by Andy Baker ('70)
Fifty years ago, I was a young country boy from Middle Tennessee when I came to Freed-Hardeman, still College at the time. I had not traveled very far from home as a teenager, but I knew I would go to school there after my high school days, because that was just where my brother Pittman, my sister Kenda and I would go to school. That point was not debatable.
I came to major in something, although I knew not what, become a teacher and coach basketball somewhere. I found a friend and mentor in Coach Hoyt Kirk.
Campus was so small everybody knew everybody. With 650 students on campus, you were on a first name basis even with all your teachers. I met some of most amazing people when I arrived. In my Bible classes I was surrounded such great people as Billy Smith, Ralph Gilmore, Dewayne Spivey, Lindsey Warren, Gary Gage, Danny Lamb and Gary Ealy (and I could name 50 that impacted my life) and great ladies like Dwina Whittle, Kay Henry, Mary Croft, Carolyn Sessions, and Colette Branch (and I could name 50 more).
My roommates Tony Kirk, Sonny Sessions, Roy McNew and Gary Ealy had a great influence on me. Those and other good men I met in those classes changed my life and the direction of my future. Sitting at the feet of Tom Holland, Thomas Warren, President H. A. Dixon, and a dozen more, I learned how to study the Bible. Those teachers also taught me how to think.
Being able to stay for a third year of Bible classes was a tremendous opportunity. The day Brother Warren was teaching about going to heaven from the text and he stopped teaching, took off his glasses and just started talking to us boys is a memory that I will not forget. His love for the Texas Longhorns and hearing him say on the first day back from Christmas break one year, “I’ve just got one thing to say: Hook ‘em Horns” after a bowl win and national championship is a great memory. I remember taking Brother Warren’s test with double off if you guessed the wrong answer and sitting across the desk from him for a one-on-one final in Christian Evidences.
Mom Decker became a great friend and encourager to me. She would invite us to talk with her when times were tough or when we became overwhelmed. She would hurt with us. Devotionals in the dorm each night gave us an opportunity to develop a wonderful relationship with her as our dorm mother. She loved us. She left us great messages in our rooms when she checked them periodically. When she found dust under our beds, she would leave a note, “The Bible says to dust thou art and to dust thy will return. So, there is a man either coming or going underneath your bed.” One note to me read, “I do not think Susan would like to see your room this messy.” The smell of popcorn filled many of the rooms in what was then New Men’s Dorm most nights. Barbeque on the weekends and Gladys’ ham and cheese and tater tots were good. Lectureship was always an enjoyable event.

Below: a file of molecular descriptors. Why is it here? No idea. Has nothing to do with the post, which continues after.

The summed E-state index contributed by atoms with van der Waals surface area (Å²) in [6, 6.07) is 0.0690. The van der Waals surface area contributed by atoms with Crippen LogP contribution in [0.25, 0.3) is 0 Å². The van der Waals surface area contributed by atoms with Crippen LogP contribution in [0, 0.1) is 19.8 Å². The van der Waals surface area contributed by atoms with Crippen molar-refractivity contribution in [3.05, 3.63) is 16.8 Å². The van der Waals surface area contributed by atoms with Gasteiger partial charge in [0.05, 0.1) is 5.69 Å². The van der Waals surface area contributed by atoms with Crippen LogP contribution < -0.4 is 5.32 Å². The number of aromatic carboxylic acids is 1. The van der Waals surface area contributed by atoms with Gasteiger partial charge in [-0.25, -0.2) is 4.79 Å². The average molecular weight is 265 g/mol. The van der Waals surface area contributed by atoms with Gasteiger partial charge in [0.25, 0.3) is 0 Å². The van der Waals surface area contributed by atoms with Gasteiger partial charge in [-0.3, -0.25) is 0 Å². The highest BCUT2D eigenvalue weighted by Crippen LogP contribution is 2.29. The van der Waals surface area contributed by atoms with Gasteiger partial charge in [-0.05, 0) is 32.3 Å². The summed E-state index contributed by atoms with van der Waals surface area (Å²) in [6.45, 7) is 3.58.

The Sigma Rho social club was a joy. Then, there was Chapel Hall. Chapel there every day was such a treat. I remember walking up the steps to chapel and the sounds those steps made. Susan Williams, now my wife of 50 years, and I grew up a lot being in chapel and being challenged to grow and prepare ourselves well for what lay ahead. President Dixon would walk to the microphone and the place would very quickly become respectfully quiet. I can still hear the singing. There is no place like Chapel Hall! Every time I have visited on campus through the years, I have gone to Chapel Hall. I look forward to seeing it again in June at the Golden Year Reunion.
Freed Hardeman College/University! There is no place like it. Through the years, people have told me, “You Freed people are different.” Yes, I guess we are. When you have friends like the ones I had, and the teachers who taught me about Jesus, and the close friendships even with faculty and staff, you are never the same.
“To thee our dearest FHC, we pledge our loyalty…”
Andy Baker, class of 1970, is the president/CEO of World Christian Broadcasting. He has served churches in Kentucky and Tennessee for approximately 40 years and worked with hospice organizations for 20 years. In addition to an Associate of Arts degree from FHU, he holds a Bachelor of Arts from David Lipscomb University and a Master of Health Arts from University of Kentucky. He and his wife, the former Susan Williams, currently live in Thompson’s Station, Tennessee. They have a son and a daughter, Matthew Baker and Andrea Baker Mills.